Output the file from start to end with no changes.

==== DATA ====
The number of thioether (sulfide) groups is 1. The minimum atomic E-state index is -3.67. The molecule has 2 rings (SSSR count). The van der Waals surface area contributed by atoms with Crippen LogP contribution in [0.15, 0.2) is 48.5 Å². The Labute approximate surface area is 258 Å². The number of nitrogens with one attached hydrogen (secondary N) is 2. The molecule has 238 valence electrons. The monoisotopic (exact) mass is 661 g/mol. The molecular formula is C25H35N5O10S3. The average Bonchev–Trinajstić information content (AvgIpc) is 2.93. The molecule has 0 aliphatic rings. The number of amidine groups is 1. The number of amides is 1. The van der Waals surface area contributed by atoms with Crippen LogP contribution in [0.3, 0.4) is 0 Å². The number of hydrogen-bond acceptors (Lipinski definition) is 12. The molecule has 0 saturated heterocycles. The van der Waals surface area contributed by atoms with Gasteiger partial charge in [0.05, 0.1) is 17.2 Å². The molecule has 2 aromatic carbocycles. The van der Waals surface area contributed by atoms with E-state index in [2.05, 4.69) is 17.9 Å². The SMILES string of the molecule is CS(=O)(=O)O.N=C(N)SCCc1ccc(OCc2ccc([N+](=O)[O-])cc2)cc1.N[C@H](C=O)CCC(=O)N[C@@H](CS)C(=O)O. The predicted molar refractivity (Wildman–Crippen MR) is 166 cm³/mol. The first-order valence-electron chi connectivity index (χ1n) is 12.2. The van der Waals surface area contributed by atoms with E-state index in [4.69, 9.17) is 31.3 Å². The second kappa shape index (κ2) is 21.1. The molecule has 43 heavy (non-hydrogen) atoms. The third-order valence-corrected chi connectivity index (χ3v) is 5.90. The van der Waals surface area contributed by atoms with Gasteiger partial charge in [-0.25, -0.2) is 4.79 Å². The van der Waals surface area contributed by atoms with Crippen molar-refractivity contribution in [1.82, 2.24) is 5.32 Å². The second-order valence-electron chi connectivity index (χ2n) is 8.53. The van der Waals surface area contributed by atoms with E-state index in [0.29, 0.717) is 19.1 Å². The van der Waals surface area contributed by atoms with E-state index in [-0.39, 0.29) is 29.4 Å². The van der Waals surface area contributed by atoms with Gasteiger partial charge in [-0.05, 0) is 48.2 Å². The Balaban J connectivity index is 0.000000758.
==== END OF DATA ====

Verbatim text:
The number of thioether (sulfide) groups is 1. The minimum atomic E-state index is -3.67. The molecule has 2 rings (SSSR count). The van der Waals surface area contributed by atoms with Crippen LogP contribution in [0.15, 0.2) is 48.5 Å². The Labute approximate surface area is 258 Å². The number of nitrogens with one attached hydrogen (secondary N) is 2. The molecule has 238 valence electrons. The monoisotopic (exact) mass is 661 g/mol. The molecular formula is C25H35N5O10S3. The average Bonchev–Trinajstić information content (AvgIpc) is 2.93. The molecule has 0 aliphatic rings. The number of amidine groups is 1. The number of amides is 1. The van der Waals surface area contributed by atoms with Crippen LogP contribution in [0.3, 0.4) is 0 Å². The number of hydrogen-bond acceptors (Lipinski definition) is 12. The molecule has 0 saturated heterocycles. The van der Waals surface area contributed by atoms with Gasteiger partial charge in [0.05, 0.1) is 17.2 Å². The molecule has 2 aromatic carbocycles. The van der Waals surface area contributed by atoms with E-state index in [2.05, 4.69) is 17.9 Å². The SMILES string of the molecule is CS(=O)(=O)O.N=C(N)SCCc1ccc(OCc2ccc([N+](=O)[O-])cc2)cc1.N[C@H](C=O)CCC(=O)N[C@@H](CS)C(=O)O. The predicted molar refractivity (Wildman–Crippen MR) is 166 cm³/mol. The first-order valence-electron chi connectivity index (χ1n) is 12.2. The van der Waals surface area contributed by atoms with E-state index in [4.69, 9.17) is 31.3 Å². The second kappa shape index (κ2) is 21.1. The molecule has 43 heavy (non-hydrogen) atoms. The third-order valence-corrected chi connectivity index (χ3v) is 5.90. The van der Waals surface area contributed by atoms with Gasteiger partial charge in [-0.25, -0.2) is 4.79 Å². The van der Waals surface area contributed by atoms with Crippen molar-refractivity contribution in [1.82, 2.24) is 5.32 Å². The second-order valence-electron chi connectivity index (χ2n) is 8.53. The van der Waals surface area contributed by atoms with E-state index in [0.29, 0.717) is 19.1 Å². The van der Waals surface area contributed by atoms with E-state index in [-0.39, 0.29) is 29.4 Å². The van der Waals surface area contributed by atoms with Gasteiger partial charge in [-0.05, 0) is 48.2 Å². The Balaban J connectivity index is 0.000000758.